In our last post, we discussed five considerations and four best practices for discovery of data from chat/collaboration apps. Case law precedent is instructive as to how to conduct chat/collaboration apps discovery.
Court rulings regarding proportionality and authentication of chat/collaboration data have illustrated that courts are treating this evidence according to the same standards by which they treat more traditional evidence, like email. Judicial precedent imposing sanctions shows that failure to adhere to your duty to preserve chat/collaboration data will often result in severe – even terminating – sanctions for intent to deprive that evidence.
With that in mind, here are ten recent case law rulings involving chat/collaboration apps.
Disputes involving authentication of evidence are more frequent as the variety of evidence types has grown considerably. Here is recent case law ruling involving authentication of chat messages:
State v. Jesenya O.: The Supreme Court of New Mexico, considering an appeal relating to the authentication of social media evidence, found that the State’s authentication showing was sufficient under New Mexico Rule 11-901 to support a finding that, more likely than not, the Facebook Messenger account used to send the messages belonged to Jesenya O. (Child) and that Child was the author of the messages, so the Court reversed the Court of Appeals and reinstated Child’s delinquency adjudications.
Proportionality disputes are also on the rise generally, and that extends to the proportionality of evidence from chat/collaboration apps. Here are two cases involving proportionality of Slack data:
Twitter, Inc. v. Musk: Here, the Court resolved the dispute between Twitter and Elon Musk regarding the number of custodians for which Twitter needed to produce Slack messages by ordering Twitter to produce Slack messages from two additional custodians in addition to the six they originally proposed, but not the 42 custodians sought by the defendants.
Benebone v. Pet Qwerks, et al.: The Court granted the defendants’ motion to compel production of Slack communications responsive to their document requests, finding that “requiring review and production of Slack messages by Benebone is generally comparable to requiring search and production of emails and is not unduly burdensome or disproportional to the needs of this case – if the requests and searches are appropriately limited and focused.”
When it comes to sanctions for spoliation of chat and collaboration data, courts have made it clear that there will be consequences when parties fail to adhere to their duty to preserve this data. Here are seven cases involving sanctions for spoliation of chat/collaboration data:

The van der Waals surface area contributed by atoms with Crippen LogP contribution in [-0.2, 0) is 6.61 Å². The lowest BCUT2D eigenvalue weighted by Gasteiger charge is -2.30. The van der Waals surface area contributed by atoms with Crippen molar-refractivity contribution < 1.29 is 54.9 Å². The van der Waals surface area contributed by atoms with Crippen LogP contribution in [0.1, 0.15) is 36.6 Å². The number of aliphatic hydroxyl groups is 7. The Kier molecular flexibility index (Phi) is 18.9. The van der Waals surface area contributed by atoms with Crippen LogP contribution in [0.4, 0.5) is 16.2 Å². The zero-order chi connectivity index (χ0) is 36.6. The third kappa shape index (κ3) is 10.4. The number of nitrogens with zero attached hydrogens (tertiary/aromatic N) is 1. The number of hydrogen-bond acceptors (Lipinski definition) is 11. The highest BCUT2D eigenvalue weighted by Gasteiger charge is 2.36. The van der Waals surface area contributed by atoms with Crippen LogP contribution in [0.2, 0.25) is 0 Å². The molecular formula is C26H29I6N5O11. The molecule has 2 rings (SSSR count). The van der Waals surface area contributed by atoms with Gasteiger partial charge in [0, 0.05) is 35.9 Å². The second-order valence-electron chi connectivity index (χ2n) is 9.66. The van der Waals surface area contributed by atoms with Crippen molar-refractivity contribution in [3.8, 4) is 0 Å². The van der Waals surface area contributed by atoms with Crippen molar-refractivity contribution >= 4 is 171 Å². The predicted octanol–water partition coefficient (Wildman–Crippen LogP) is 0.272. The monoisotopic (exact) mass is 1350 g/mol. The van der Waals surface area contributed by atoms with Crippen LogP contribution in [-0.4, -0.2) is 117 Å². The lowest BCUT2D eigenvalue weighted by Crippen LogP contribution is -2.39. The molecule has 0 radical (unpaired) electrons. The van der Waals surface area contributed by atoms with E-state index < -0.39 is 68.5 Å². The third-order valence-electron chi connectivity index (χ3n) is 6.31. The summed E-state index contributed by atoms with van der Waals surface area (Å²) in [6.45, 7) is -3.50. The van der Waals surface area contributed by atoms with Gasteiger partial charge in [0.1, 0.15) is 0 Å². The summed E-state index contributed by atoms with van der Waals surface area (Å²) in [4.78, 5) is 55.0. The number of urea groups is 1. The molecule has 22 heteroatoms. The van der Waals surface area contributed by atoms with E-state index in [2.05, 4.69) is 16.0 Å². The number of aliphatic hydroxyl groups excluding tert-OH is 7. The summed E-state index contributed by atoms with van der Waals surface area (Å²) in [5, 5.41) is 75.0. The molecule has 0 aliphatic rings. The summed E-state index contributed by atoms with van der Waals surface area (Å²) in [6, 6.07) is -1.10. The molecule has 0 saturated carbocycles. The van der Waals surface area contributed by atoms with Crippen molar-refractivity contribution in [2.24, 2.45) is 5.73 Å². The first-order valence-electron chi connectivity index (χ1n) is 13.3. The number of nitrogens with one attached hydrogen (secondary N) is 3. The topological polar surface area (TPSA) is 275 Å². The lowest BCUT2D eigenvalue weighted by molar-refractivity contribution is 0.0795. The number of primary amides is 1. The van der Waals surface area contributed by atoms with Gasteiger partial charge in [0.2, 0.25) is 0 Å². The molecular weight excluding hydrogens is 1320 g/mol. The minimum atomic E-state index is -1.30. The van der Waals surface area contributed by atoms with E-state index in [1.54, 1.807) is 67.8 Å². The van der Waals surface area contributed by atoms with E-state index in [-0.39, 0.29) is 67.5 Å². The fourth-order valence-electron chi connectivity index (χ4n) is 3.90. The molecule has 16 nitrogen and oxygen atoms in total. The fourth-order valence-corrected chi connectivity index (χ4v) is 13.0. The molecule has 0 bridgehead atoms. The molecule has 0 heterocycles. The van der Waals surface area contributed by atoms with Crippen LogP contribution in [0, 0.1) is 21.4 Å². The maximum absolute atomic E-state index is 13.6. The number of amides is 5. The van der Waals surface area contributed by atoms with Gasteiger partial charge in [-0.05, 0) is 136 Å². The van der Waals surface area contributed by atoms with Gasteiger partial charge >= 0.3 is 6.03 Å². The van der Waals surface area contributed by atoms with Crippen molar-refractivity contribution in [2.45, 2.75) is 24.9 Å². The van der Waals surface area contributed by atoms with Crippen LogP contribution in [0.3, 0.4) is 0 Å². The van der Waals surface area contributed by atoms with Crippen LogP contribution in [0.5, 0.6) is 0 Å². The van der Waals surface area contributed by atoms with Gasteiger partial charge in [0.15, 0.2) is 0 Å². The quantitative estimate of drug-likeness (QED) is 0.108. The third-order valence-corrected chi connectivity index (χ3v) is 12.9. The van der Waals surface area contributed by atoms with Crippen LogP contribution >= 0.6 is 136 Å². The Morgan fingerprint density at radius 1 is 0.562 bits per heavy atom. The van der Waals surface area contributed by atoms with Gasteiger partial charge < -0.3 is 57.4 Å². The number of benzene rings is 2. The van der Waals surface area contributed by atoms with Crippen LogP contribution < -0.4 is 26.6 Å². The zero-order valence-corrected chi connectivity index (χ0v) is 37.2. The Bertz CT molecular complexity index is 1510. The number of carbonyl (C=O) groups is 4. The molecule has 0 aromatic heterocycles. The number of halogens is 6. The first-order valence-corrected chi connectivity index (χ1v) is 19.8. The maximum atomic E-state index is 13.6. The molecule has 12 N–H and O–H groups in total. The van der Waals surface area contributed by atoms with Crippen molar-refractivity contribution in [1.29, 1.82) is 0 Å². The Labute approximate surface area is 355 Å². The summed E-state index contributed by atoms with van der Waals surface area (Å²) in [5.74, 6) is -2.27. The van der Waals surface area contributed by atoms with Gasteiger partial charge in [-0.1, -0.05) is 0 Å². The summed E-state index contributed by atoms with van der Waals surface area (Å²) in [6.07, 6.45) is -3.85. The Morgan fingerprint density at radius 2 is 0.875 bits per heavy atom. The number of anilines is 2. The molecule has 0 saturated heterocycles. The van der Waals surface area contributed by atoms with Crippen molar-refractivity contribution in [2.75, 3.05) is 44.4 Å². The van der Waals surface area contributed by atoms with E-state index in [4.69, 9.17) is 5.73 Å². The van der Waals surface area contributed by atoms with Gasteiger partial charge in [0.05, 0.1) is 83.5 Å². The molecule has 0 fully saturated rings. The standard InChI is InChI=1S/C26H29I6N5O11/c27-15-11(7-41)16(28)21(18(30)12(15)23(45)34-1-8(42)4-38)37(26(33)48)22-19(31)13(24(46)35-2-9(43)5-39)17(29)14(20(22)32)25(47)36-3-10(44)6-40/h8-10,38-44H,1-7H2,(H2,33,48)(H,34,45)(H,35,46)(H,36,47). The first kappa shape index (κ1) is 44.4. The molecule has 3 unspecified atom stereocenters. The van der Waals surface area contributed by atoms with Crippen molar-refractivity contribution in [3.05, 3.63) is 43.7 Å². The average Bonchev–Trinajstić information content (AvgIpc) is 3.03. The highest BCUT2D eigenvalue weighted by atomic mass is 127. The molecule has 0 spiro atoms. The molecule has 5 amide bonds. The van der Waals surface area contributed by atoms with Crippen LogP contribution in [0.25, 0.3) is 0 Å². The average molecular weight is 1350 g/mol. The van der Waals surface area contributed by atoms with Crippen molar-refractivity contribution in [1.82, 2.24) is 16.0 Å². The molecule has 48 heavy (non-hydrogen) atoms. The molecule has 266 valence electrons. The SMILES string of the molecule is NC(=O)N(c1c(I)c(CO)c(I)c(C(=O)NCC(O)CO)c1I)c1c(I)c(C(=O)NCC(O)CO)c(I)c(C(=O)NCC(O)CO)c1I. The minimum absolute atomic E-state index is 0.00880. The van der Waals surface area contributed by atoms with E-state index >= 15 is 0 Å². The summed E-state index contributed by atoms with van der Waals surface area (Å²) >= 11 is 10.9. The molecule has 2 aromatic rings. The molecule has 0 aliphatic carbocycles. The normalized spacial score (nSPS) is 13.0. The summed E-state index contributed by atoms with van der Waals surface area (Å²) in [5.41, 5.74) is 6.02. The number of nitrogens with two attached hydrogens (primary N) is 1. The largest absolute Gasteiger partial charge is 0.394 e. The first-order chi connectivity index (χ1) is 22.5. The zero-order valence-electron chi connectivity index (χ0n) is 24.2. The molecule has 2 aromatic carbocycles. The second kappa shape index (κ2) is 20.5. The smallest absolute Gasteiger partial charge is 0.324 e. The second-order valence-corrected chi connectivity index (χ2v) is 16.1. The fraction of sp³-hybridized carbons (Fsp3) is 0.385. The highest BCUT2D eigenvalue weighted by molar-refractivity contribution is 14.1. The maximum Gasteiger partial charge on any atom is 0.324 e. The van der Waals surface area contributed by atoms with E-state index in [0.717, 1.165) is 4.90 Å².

Ace Am. Ins. Co. v. First Call Envtl., LLC: Here, the Court granted the plaintiff’s motion for adverse inference sanctions due to the defendant’s spoliation of Basecamp documents that detailed safety information.
Drips Holdings, LLC v. Teledrip LLC: The District Judge adopted the Report and Recommendation (“R&R”) of the Magistrate Judge for the defendants to be sanctioned for changing their Slack retention policy and even increased the recommended sanction from a permissive adverse-inference instruction to a mandatory adverse-inference instruction sanction.
Fast v. GoDaddy.com LLC: Here, the Court issued several sanctions for plaintiff’s spoliation of, and failure to produce, several types of evidence in the case (including Facebook Messenger and Telegram messages), and issued adverse inference sanctions, costs, fees, and other sanctions.
Fed. Trade Comm’n v. Noland: The Court, citing the individual defendants’ “deeply troubling” “systematic efforts to conceal and destroy evidence”, granted the FTC’s motion for spoliation sanctions over the defendants’ use of ephemeral messaging app Signal and encrypted email platform ProtonMail upon learning of the FTC’s investigation, awarding an adverse inference instruction for the defendants’ intent to deprive the FTC of that evidence.
Doe v. Purdue, et al.: Here, the Court granted the defendants’ motion for sanctions but rejected defendants’ contention that deletion amounted to intent to deprive, issuing lesser sanctions to the plaintiff, including paying defendant’s attorneys’ fees.
WeRide Corp. v. Huang et al.: The Court granted the plaintiffs’ motion for terminating sanctions through FRCP Rules 37(b) and 37(e) against defendants Wang, Huang, and AllRide for the intentional spoliation of several ESI sources, as well as beginning to use the ephemeral messaging app DingTalk even after the preliminary injunction was issued.
Red Wolf Energy Trading, LLC v. BIA Capital Mgmt., LLC: Here, the Court granted the plaintiff’s Second Motion for Sanctions and awarded a default judgment sanction against the defendants for “repeated” discovery misconduct, including failing to produce a smoking gun Slack exchange.
Given the ubiquity of chat and collaboration apps in the workplace today, it’s not surprising that these cases illustrate the expectations of courts to preserve and produce chat and collaboration app data in the same manner as other sources of ESI. It’s important to have a plan for discovery of your chat and collaboration app data; otherwise, your case could wind up on this list in the future!
In our final post in this series, we will look at the challenge that modern communications and multi-channel conversations impose on eDiscovery workflows.
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